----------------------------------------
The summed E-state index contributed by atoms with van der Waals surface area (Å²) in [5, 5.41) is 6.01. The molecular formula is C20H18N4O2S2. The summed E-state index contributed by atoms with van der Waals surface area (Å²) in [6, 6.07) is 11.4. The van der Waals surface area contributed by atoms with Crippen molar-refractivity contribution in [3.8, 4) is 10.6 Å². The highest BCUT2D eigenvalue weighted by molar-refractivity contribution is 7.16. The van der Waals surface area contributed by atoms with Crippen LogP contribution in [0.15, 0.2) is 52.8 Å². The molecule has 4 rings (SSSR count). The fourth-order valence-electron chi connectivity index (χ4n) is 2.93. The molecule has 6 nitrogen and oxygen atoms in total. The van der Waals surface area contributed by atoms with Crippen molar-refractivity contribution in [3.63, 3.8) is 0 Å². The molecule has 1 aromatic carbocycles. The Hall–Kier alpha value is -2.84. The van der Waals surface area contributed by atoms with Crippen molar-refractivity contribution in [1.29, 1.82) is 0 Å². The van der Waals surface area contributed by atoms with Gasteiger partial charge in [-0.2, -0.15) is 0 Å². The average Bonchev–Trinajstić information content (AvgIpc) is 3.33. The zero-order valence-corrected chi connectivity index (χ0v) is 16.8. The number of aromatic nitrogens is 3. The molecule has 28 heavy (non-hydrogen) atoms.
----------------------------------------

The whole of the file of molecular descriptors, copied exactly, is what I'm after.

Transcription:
The summed E-state index contributed by atoms with van der Waals surface area (Å²) in [5, 5.41) is 6.01. The molecular formula is C20H18N4O2S2. The summed E-state index contributed by atoms with van der Waals surface area (Å²) in [6, 6.07) is 11.4. The van der Waals surface area contributed by atoms with Crippen molar-refractivity contribution in [3.8, 4) is 10.6 Å². The highest BCUT2D eigenvalue weighted by molar-refractivity contribution is 7.16. The van der Waals surface area contributed by atoms with Crippen LogP contribution in [0.15, 0.2) is 52.8 Å². The molecule has 4 rings (SSSR count). The fourth-order valence-electron chi connectivity index (χ4n) is 2.93. The molecule has 6 nitrogen and oxygen atoms in total. The van der Waals surface area contributed by atoms with Crippen molar-refractivity contribution in [3.63, 3.8) is 0 Å². The molecule has 1 aromatic carbocycles. The Hall–Kier alpha value is -2.84. The van der Waals surface area contributed by atoms with Crippen molar-refractivity contribution in [1.29, 1.82) is 0 Å². The van der Waals surface area contributed by atoms with Gasteiger partial charge in [-0.2, -0.15) is 0 Å². The average Bonchev–Trinajstić information content (AvgIpc) is 3.33. The zero-order valence-corrected chi connectivity index (χ0v) is 16.8. The number of aromatic nitrogens is 3. The molecule has 28 heavy (non-hydrogen) atoms.